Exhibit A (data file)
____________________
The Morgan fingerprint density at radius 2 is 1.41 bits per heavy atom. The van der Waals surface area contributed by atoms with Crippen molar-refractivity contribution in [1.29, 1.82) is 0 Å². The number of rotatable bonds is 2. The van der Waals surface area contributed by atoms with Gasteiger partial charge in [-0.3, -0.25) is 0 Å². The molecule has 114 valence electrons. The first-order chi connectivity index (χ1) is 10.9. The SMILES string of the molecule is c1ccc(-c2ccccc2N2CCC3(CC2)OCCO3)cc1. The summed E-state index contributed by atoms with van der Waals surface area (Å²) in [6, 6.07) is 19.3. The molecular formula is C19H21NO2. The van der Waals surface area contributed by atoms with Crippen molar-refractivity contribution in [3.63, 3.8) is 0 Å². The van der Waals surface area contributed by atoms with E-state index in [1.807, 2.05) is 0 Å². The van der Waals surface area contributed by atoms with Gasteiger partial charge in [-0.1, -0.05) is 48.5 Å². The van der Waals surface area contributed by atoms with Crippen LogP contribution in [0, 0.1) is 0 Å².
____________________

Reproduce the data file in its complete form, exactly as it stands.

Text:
The Morgan fingerprint density at radius 2 is 1.41 bits per heavy atom. The van der Waals surface area contributed by atoms with Crippen molar-refractivity contribution in [1.29, 1.82) is 0 Å². The number of rotatable bonds is 2. The van der Waals surface area contributed by atoms with Gasteiger partial charge in [-0.3, -0.25) is 0 Å². The molecule has 114 valence electrons. The first-order chi connectivity index (χ1) is 10.9. The SMILES string of the molecule is c1ccc(-c2ccccc2N2CCC3(CC2)OCCO3)cc1. The summed E-state index contributed by atoms with van der Waals surface area (Å²) in [6, 6.07) is 19.3. The molecular formula is C19H21NO2. The van der Waals surface area contributed by atoms with Crippen molar-refractivity contribution in [3.63, 3.8) is 0 Å². The van der Waals surface area contributed by atoms with E-state index in [1.807, 2.05) is 0 Å². The van der Waals surface area contributed by atoms with Gasteiger partial charge in [-0.1, -0.05) is 48.5 Å². The van der Waals surface area contributed by atoms with Crippen LogP contribution in [0, 0.1) is 0 Å².